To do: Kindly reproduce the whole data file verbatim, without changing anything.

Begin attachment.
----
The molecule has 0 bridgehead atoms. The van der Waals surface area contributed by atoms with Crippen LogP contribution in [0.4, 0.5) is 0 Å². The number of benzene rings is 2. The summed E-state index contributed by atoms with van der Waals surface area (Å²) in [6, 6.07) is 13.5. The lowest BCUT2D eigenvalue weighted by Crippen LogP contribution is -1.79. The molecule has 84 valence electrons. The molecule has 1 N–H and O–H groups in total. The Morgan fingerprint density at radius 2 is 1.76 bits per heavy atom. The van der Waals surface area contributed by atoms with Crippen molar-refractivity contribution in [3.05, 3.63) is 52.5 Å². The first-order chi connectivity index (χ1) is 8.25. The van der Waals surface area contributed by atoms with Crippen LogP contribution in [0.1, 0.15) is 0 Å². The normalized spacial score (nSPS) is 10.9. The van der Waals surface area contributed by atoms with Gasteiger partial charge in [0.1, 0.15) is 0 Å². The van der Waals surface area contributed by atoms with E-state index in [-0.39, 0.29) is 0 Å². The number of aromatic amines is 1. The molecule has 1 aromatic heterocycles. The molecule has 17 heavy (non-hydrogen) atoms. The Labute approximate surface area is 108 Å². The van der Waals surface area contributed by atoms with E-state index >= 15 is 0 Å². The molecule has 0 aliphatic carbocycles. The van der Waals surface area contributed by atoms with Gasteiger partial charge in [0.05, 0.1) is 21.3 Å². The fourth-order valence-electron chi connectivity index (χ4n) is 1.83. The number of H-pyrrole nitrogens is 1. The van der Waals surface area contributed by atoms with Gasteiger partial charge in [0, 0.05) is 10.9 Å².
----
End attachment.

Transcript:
The molecule has 0 bridgehead atoms. The van der Waals surface area contributed by atoms with Crippen LogP contribution in [0.4, 0.5) is 0 Å². The number of benzene rings is 2. The summed E-state index contributed by atoms with van der Waals surface area (Å²) in [6, 6.07) is 13.5. The lowest BCUT2D eigenvalue weighted by Crippen LogP contribution is -1.79. The molecule has 84 valence electrons. The molecule has 1 N–H and O–H groups in total. The Morgan fingerprint density at radius 2 is 1.76 bits per heavy atom. The van der Waals surface area contributed by atoms with Crippen molar-refractivity contribution in [3.05, 3.63) is 52.5 Å². The first-order chi connectivity index (χ1) is 8.25. The van der Waals surface area contributed by atoms with Crippen LogP contribution in [0.1, 0.15) is 0 Å². The normalized spacial score (nSPS) is 10.9. The van der Waals surface area contributed by atoms with Gasteiger partial charge in [0.1, 0.15) is 0 Å². The van der Waals surface area contributed by atoms with E-state index in [-0.39, 0.29) is 0 Å². The number of aromatic amines is 1. The molecule has 1 aromatic heterocycles. The molecule has 17 heavy (non-hydrogen) atoms. The Labute approximate surface area is 108 Å². The van der Waals surface area contributed by atoms with E-state index >= 15 is 0 Å². The molecule has 0 aliphatic carbocycles. The van der Waals surface area contributed by atoms with Gasteiger partial charge in [0.05, 0.1) is 21.3 Å². The fourth-order valence-electron chi connectivity index (χ4n) is 1.83. The number of H-pyrrole nitrogens is 1. The van der Waals surface area contributed by atoms with Gasteiger partial charge in [0, 0.05) is 10.9 Å².